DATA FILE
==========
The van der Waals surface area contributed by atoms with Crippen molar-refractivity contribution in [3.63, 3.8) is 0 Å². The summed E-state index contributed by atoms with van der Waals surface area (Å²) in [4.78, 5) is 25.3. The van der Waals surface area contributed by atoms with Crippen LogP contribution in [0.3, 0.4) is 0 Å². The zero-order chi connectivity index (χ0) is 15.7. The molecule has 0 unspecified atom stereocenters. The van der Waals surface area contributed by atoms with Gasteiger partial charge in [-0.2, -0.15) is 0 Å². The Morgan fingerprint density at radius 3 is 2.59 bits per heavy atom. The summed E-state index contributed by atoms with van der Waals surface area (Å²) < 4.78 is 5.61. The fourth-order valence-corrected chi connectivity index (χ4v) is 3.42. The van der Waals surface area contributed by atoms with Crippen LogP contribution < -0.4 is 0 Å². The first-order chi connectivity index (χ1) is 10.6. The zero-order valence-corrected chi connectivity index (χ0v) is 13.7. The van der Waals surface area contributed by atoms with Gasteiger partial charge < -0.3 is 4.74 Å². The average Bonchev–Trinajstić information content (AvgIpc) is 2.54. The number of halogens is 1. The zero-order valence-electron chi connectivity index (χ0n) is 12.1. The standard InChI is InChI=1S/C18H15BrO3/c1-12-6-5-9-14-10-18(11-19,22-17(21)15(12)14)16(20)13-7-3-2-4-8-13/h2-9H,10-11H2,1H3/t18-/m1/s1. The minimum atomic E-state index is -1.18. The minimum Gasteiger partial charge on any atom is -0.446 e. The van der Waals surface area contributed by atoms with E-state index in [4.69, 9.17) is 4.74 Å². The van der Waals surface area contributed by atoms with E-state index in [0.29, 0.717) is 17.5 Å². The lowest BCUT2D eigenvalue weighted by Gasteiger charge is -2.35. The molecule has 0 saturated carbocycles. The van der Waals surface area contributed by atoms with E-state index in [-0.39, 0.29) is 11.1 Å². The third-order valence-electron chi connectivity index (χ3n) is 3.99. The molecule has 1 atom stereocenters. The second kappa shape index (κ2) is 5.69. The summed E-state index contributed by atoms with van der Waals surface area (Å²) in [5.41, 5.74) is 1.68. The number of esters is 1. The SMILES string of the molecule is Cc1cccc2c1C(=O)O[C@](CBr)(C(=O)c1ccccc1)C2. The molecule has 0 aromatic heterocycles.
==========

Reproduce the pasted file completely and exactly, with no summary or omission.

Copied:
The van der Waals surface area contributed by atoms with Crippen molar-refractivity contribution in [3.63, 3.8) is 0 Å². The summed E-state index contributed by atoms with van der Waals surface area (Å²) in [4.78, 5) is 25.3. The van der Waals surface area contributed by atoms with Crippen LogP contribution in [0.3, 0.4) is 0 Å². The zero-order chi connectivity index (χ0) is 15.7. The molecule has 0 unspecified atom stereocenters. The van der Waals surface area contributed by atoms with Gasteiger partial charge in [-0.2, -0.15) is 0 Å². The Morgan fingerprint density at radius 3 is 2.59 bits per heavy atom. The summed E-state index contributed by atoms with van der Waals surface area (Å²) < 4.78 is 5.61. The fourth-order valence-corrected chi connectivity index (χ4v) is 3.42. The van der Waals surface area contributed by atoms with Crippen LogP contribution < -0.4 is 0 Å². The first-order chi connectivity index (χ1) is 10.6. The zero-order valence-corrected chi connectivity index (χ0v) is 13.7. The van der Waals surface area contributed by atoms with Gasteiger partial charge < -0.3 is 4.74 Å². The average Bonchev–Trinajstić information content (AvgIpc) is 2.54. The number of halogens is 1. The zero-order valence-electron chi connectivity index (χ0n) is 12.1. The standard InChI is InChI=1S/C18H15BrO3/c1-12-6-5-9-14-10-18(11-19,22-17(21)15(12)14)16(20)13-7-3-2-4-8-13/h2-9H,10-11H2,1H3/t18-/m1/s1. The minimum atomic E-state index is -1.18. The minimum Gasteiger partial charge on any atom is -0.446 e. The van der Waals surface area contributed by atoms with E-state index in [4.69, 9.17) is 4.74 Å². The van der Waals surface area contributed by atoms with E-state index in [0.29, 0.717) is 17.5 Å². The lowest BCUT2D eigenvalue weighted by Gasteiger charge is -2.35. The molecule has 0 saturated carbocycles. The van der Waals surface area contributed by atoms with E-state index in [-0.39, 0.29) is 11.1 Å². The third-order valence-electron chi connectivity index (χ3n) is 3.99. The molecule has 1 atom stereocenters. The second kappa shape index (κ2) is 5.69. The summed E-state index contributed by atoms with van der Waals surface area (Å²) in [5.41, 5.74) is 1.68. The number of esters is 1. The SMILES string of the molecule is Cc1cccc2c1C(=O)O[C@](CBr)(C(=O)c1ccccc1)C2. The molecule has 0 aromatic heterocycles.